Jeff and I were sitting in one of our local eateries – Yeast in Mid-Valley, KL. A young couple were sitting next to us, having brunch. At the end of their meal, we noticed their plates – cleaned out completely, except for…..the vegetables.
There, a pile that covered half their plate, the red radicchio, green curly endive, tomatoes, other leafy greens, carrots,… you get the picture, I wish I’d taken one. Some years ago, I wouldn’t have noticed. But since coming to understand the value of eating nutrient-dense foods, I was…well, gob-smacked.
Did they know and understand the value of the food they’d just left behind? They hadn’t just left a bunch of leaves on their plate, they’d left behind a whole load of valuable phytonutrients.
It’s these natural compounds that give plants their different and distinctive colours – green, red, blue, purple, yellow, orange, white – all the colours of the rainbow. Although not labelled as “essential” nutrients, you’d get sick if you didn’t have them. They encompass antioxidants, like lycopene, anthocyanin, beta-carotene, and other nutrients such as isothiocyanate found in cruciferous vegetables.
In fact, these phytochemicals are produced by the plant to protect it against environmental stressors, and when we eat them, they “tell” our bodies to adapt and prepare for those environmental stressors too, which is one of the reasons why it makes sense to eat local. Amazingly clever, don’t you think? It’s called “xenohormesis”.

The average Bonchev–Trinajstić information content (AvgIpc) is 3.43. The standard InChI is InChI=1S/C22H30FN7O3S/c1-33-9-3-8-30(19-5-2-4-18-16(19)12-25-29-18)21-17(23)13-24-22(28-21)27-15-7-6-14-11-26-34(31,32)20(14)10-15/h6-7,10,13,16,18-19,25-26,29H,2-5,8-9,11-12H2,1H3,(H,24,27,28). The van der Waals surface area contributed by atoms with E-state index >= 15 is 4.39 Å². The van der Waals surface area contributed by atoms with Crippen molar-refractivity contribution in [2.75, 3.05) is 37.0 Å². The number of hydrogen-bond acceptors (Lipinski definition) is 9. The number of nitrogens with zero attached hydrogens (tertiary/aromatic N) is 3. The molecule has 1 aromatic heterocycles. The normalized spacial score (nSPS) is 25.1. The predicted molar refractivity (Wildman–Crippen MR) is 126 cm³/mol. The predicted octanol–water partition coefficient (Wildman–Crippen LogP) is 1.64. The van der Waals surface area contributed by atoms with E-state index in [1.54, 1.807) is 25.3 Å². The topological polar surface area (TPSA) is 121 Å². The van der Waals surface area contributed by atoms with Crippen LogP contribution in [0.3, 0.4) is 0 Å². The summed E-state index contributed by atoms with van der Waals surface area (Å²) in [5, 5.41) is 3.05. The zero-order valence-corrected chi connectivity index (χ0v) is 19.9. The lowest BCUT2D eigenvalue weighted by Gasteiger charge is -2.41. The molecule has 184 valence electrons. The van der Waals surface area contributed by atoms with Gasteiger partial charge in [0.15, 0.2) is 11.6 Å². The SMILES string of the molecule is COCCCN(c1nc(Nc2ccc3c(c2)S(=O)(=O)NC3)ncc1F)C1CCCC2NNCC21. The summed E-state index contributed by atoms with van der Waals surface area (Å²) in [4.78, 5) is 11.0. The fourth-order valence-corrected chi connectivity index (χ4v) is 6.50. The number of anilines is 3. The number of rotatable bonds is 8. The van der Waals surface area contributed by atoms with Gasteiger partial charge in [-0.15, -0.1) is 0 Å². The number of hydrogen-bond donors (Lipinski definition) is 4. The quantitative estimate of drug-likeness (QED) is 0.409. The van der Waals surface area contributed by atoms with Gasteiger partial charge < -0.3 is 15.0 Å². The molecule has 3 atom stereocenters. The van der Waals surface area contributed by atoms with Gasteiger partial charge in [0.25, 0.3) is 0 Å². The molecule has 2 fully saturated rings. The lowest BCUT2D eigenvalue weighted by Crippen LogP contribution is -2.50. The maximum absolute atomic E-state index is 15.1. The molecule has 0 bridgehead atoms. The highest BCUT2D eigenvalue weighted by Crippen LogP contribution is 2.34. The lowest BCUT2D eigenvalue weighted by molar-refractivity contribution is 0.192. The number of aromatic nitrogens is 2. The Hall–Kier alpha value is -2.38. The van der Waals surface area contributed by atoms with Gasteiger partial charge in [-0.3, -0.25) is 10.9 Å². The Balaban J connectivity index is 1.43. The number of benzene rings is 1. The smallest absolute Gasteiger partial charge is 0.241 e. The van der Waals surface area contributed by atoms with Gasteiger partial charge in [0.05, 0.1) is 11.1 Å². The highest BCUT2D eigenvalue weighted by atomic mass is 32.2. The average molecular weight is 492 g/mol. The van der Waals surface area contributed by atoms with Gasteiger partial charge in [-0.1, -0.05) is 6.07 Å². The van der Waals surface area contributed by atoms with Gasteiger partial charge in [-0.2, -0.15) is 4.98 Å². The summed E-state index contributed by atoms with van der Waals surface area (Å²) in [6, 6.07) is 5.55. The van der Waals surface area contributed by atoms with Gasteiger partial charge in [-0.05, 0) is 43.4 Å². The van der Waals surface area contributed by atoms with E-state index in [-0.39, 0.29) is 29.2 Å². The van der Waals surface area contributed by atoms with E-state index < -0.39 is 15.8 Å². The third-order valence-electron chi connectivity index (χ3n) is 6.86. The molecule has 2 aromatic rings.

Phytochemicals help boost the immune system, help the body get rid of toxins, stimulate the death of cancer cells and even promote healthy oestrogen metabolism, among other things. They’re also associated with reducing the risk of conditions such as diabetes, heart disease and cancer, as well as decreased risk of dementia or cognitive decline. And get this, the University of Otago also found that consumption of more fruits and vegetables was associated with greater flourishing in daily life.
So, are you getting your five-a-day? Actually, throw that straight out of the window! Why? Because it’s a public health message – meaning that it’s aimed at the lowest possible denominator at which it’s considered that people might be likely to implement it, not what’s optimal. If you really want to make a difference to your health, then aim for 8 or more servings of vegetables and 2 of fruit every day, in as many different colours as possible. Start where you’re at, and go from there, increasing your number of servings gradually until you get there.
It’s so totally worth it.
And here’s a really interesting article you might also like to check out – NY Times – Breeding The Nutrition Out Of Our Food